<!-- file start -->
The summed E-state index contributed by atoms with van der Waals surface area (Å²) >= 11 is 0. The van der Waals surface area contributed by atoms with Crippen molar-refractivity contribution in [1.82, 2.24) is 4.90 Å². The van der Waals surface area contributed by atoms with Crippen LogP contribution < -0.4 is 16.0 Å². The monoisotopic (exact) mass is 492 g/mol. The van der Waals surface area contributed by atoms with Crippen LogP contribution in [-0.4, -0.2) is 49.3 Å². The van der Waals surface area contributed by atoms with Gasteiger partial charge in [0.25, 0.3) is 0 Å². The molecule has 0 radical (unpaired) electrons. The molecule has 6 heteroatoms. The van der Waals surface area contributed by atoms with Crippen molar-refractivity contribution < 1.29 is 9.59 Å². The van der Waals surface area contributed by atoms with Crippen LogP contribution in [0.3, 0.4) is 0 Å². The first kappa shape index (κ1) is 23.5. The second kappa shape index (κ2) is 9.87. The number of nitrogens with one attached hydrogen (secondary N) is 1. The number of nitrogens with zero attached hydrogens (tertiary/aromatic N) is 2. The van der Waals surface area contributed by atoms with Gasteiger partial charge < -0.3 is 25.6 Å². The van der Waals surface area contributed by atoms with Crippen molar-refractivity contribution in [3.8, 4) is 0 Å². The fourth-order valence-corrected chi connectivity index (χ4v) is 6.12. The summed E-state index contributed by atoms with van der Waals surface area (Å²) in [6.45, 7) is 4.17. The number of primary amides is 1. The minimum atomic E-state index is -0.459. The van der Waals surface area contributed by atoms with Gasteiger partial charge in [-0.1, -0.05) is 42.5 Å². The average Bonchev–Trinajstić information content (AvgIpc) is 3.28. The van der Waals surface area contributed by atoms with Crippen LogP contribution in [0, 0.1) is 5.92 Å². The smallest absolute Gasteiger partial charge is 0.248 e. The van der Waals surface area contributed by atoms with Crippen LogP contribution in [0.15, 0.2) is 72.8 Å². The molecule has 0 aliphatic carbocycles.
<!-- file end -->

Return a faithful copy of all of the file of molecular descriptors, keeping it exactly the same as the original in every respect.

The summed E-state index contributed by atoms with van der Waals surface area (Å²) >= 11 is 0. The van der Waals surface area contributed by atoms with Crippen molar-refractivity contribution in [1.82, 2.24) is 4.90 Å². The van der Waals surface area contributed by atoms with Crippen LogP contribution < -0.4 is 16.0 Å². The monoisotopic (exact) mass is 492 g/mol. The van der Waals surface area contributed by atoms with Crippen LogP contribution in [-0.4, -0.2) is 49.3 Å². The van der Waals surface area contributed by atoms with Gasteiger partial charge in [0.25, 0.3) is 0 Å². The molecule has 0 radical (unpaired) electrons. The molecule has 6 heteroatoms. The van der Waals surface area contributed by atoms with Crippen molar-refractivity contribution < 1.29 is 9.59 Å². The van der Waals surface area contributed by atoms with Crippen LogP contribution in [0.3, 0.4) is 0 Å². The first kappa shape index (κ1) is 23.5. The second kappa shape index (κ2) is 9.87. The number of nitrogens with one attached hydrogen (secondary N) is 1. The number of nitrogens with zero attached hydrogens (tertiary/aromatic N) is 2. The van der Waals surface area contributed by atoms with Gasteiger partial charge < -0.3 is 25.6 Å². The van der Waals surface area contributed by atoms with Crippen molar-refractivity contribution in [3.8, 4) is 0 Å². The fourth-order valence-corrected chi connectivity index (χ4v) is 6.12. The summed E-state index contributed by atoms with van der Waals surface area (Å²) in [6.45, 7) is 4.17. The number of primary amides is 1. The minimum atomic E-state index is -0.459. The van der Waals surface area contributed by atoms with Gasteiger partial charge in [-0.1, -0.05) is 42.5 Å². The average Bonchev–Trinajstić information content (AvgIpc) is 3.28. The van der Waals surface area contributed by atoms with Crippen LogP contribution in [0, 0.1) is 5.92 Å². The smallest absolute Gasteiger partial charge is 0.248 e. The van der Waals surface area contributed by atoms with Crippen LogP contribution in [0.15, 0.2) is 72.8 Å². The molecule has 0 aliphatic carbocycles.